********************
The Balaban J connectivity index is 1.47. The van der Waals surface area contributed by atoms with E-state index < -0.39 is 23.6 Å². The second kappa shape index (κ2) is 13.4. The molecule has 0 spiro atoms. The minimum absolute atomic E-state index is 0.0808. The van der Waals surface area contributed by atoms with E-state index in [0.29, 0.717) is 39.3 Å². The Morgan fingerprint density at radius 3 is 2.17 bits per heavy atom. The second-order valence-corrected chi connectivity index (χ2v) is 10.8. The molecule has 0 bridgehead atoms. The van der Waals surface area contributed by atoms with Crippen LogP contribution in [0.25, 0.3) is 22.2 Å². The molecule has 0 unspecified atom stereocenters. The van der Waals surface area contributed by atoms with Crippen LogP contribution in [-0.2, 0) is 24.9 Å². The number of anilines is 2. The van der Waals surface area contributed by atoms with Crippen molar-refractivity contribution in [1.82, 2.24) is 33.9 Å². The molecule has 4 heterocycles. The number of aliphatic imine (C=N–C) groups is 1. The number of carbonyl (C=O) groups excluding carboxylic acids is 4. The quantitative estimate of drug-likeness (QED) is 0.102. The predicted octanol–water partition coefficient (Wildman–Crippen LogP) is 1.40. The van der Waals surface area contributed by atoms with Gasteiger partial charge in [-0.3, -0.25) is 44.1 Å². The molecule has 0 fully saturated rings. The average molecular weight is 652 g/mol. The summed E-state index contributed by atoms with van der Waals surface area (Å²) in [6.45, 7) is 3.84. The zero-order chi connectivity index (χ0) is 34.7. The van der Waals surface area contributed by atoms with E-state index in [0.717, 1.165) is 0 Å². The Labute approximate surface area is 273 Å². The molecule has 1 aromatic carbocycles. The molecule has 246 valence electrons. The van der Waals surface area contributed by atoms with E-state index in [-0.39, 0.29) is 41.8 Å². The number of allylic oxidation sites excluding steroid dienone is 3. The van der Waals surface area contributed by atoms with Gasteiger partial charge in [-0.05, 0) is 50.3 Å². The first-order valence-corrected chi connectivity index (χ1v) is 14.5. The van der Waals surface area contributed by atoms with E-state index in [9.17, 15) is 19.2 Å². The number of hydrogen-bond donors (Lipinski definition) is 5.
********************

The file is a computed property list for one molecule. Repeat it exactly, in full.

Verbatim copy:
The Balaban J connectivity index is 1.47. The van der Waals surface area contributed by atoms with E-state index < -0.39 is 23.6 Å². The second kappa shape index (κ2) is 13.4. The molecule has 0 spiro atoms. The minimum absolute atomic E-state index is 0.0808. The van der Waals surface area contributed by atoms with E-state index in [0.29, 0.717) is 39.3 Å². The Morgan fingerprint density at radius 3 is 2.17 bits per heavy atom. The second-order valence-corrected chi connectivity index (χ2v) is 10.8. The molecule has 0 bridgehead atoms. The van der Waals surface area contributed by atoms with Crippen LogP contribution in [0.25, 0.3) is 22.2 Å². The molecule has 0 unspecified atom stereocenters. The van der Waals surface area contributed by atoms with Crippen LogP contribution in [-0.2, 0) is 24.9 Å². The number of anilines is 2. The van der Waals surface area contributed by atoms with Crippen molar-refractivity contribution in [1.82, 2.24) is 33.9 Å². The molecule has 4 heterocycles. The number of aliphatic imine (C=N–C) groups is 1. The number of carbonyl (C=O) groups excluding carboxylic acids is 4. The quantitative estimate of drug-likeness (QED) is 0.102. The predicted octanol–water partition coefficient (Wildman–Crippen LogP) is 1.40. The van der Waals surface area contributed by atoms with Gasteiger partial charge in [-0.3, -0.25) is 44.1 Å². The molecule has 0 fully saturated rings. The average molecular weight is 652 g/mol. The summed E-state index contributed by atoms with van der Waals surface area (Å²) in [6.45, 7) is 3.84. The zero-order chi connectivity index (χ0) is 34.7. The van der Waals surface area contributed by atoms with E-state index in [0.717, 1.165) is 0 Å². The Labute approximate surface area is 273 Å². The molecule has 1 aromatic carbocycles. The molecule has 246 valence electrons. The van der Waals surface area contributed by atoms with E-state index in [-0.39, 0.29) is 41.8 Å². The number of allylic oxidation sites excluding steroid dienone is 3. The van der Waals surface area contributed by atoms with Gasteiger partial charge in [-0.05, 0) is 50.3 Å². The first-order valence-corrected chi connectivity index (χ1v) is 14.5. The van der Waals surface area contributed by atoms with E-state index in [9.17, 15) is 19.2 Å². The number of hydrogen-bond donors (Lipinski definition) is 5.